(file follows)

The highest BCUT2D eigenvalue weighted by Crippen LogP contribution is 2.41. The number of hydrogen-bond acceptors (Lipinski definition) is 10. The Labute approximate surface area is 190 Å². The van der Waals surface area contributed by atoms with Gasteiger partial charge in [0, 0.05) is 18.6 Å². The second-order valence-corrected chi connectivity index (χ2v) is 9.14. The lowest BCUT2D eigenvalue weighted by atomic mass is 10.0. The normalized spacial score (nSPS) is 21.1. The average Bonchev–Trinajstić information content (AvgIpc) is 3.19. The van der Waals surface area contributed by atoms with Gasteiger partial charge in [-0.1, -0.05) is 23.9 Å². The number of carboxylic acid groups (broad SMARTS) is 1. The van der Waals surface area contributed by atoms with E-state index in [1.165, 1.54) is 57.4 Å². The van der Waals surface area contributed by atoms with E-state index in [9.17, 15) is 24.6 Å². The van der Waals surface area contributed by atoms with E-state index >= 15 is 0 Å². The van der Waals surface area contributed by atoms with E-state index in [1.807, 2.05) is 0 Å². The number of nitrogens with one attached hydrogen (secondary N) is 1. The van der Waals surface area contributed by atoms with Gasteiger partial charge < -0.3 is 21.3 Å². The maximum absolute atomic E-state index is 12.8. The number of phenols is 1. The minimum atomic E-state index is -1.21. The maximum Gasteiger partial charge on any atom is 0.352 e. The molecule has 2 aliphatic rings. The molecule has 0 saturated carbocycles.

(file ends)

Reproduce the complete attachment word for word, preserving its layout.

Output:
The highest BCUT2D eigenvalue weighted by Crippen LogP contribution is 2.41. The number of hydrogen-bond acceptors (Lipinski definition) is 10. The Labute approximate surface area is 190 Å². The van der Waals surface area contributed by atoms with Gasteiger partial charge in [0, 0.05) is 18.6 Å². The second-order valence-corrected chi connectivity index (χ2v) is 9.14. The lowest BCUT2D eigenvalue weighted by atomic mass is 10.0. The normalized spacial score (nSPS) is 21.1. The average Bonchev–Trinajstić information content (AvgIpc) is 3.19. The van der Waals surface area contributed by atoms with Gasteiger partial charge in [-0.1, -0.05) is 23.9 Å². The number of carboxylic acid groups (broad SMARTS) is 1. The van der Waals surface area contributed by atoms with E-state index in [1.165, 1.54) is 57.4 Å². The van der Waals surface area contributed by atoms with E-state index in [9.17, 15) is 24.6 Å². The van der Waals surface area contributed by atoms with E-state index >= 15 is 0 Å². The van der Waals surface area contributed by atoms with E-state index in [1.807, 2.05) is 0 Å². The number of nitrogens with one attached hydrogen (secondary N) is 1. The van der Waals surface area contributed by atoms with Gasteiger partial charge < -0.3 is 21.3 Å². The maximum absolute atomic E-state index is 12.8. The number of phenols is 1. The minimum atomic E-state index is -1.21. The maximum Gasteiger partial charge on any atom is 0.352 e. The molecule has 2 aliphatic rings. The molecule has 0 saturated carbocycles.